Tim Berners-Lee, the inventor of the web 25 years ago and director of the World Wide Web Consortium, spoke at the Web We Want Festival last Saturday whereby he, according to The Guardian, also called on Saturday for a bill of rights that would guarantee the independence of the internet and ensure users’ privacy.
“If a company can control your access to the internet, if they can control which websites they go to, then they have tremendous control over your life,” the British computer scientist said. “If a government can block you going to, for example, the opposition’s political pages, then they can give you a blinkered view of reality to keep themselves in power.
“Suddenly the power to abuse the open internet has become so tempting both for government and big companies.”
Below is Tim Berners-Lee at a TED Talk earlier this year.
“More than once, I’ve wished my real life had a delete key.” – Harlan Coben, American novelist.
If that sounds familiar, it has now become a reality but with reasons for concern – it has been two months since the controversial European “right to be forgotten” ruling. The irony is that nothing has actually changed fundamentally despite all the subsequent hoo-hah.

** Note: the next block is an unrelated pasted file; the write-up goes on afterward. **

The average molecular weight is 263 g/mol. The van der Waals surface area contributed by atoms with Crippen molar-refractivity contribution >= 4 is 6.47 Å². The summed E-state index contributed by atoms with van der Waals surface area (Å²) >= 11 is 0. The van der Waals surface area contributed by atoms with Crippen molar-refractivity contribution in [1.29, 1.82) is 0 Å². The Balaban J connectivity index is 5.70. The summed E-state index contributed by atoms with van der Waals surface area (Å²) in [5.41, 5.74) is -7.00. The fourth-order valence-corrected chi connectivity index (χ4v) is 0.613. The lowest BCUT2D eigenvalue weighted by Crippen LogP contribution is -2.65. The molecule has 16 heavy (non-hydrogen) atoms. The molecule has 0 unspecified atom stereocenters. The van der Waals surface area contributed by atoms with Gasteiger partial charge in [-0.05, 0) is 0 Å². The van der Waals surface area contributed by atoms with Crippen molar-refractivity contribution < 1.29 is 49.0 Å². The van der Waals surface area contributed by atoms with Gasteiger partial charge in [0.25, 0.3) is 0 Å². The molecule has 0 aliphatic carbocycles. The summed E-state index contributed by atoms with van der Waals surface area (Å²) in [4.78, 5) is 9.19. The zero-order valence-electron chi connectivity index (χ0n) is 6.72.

Let’s not forget the internet was originally designed to exchange raw data between researchers and scientists. Any attempt to manually and selectively remove the contents, successful or otherwise, is like playing God – much worse when Google decides what to delete.
I have listed an example to illustrate the lessons to be learned and price to be paid – of a somewhat similar attempt and the implications on the society at large.
It’s the one year anniversary of what is now known as the Snowden revelations, which appeared on June 5 and June 9 when The Guardian broke news of classified National Security Agency documents and Edward Snowden revealed himself in Hong Kong as the source of those leaks.
There is still much to decipher from the chronology of events in the aftermath and the sudden global awakening to the end of privacy. Among the impacts on the personal, business and political fronts, one interesting salient feature is the hypocritical rhetorical spats between the US and China in recent weeks, which could set the undertone for US-Sino relations for years to come.
Snowden said his biggest fear is that nothing would change following his bold decision a year ago.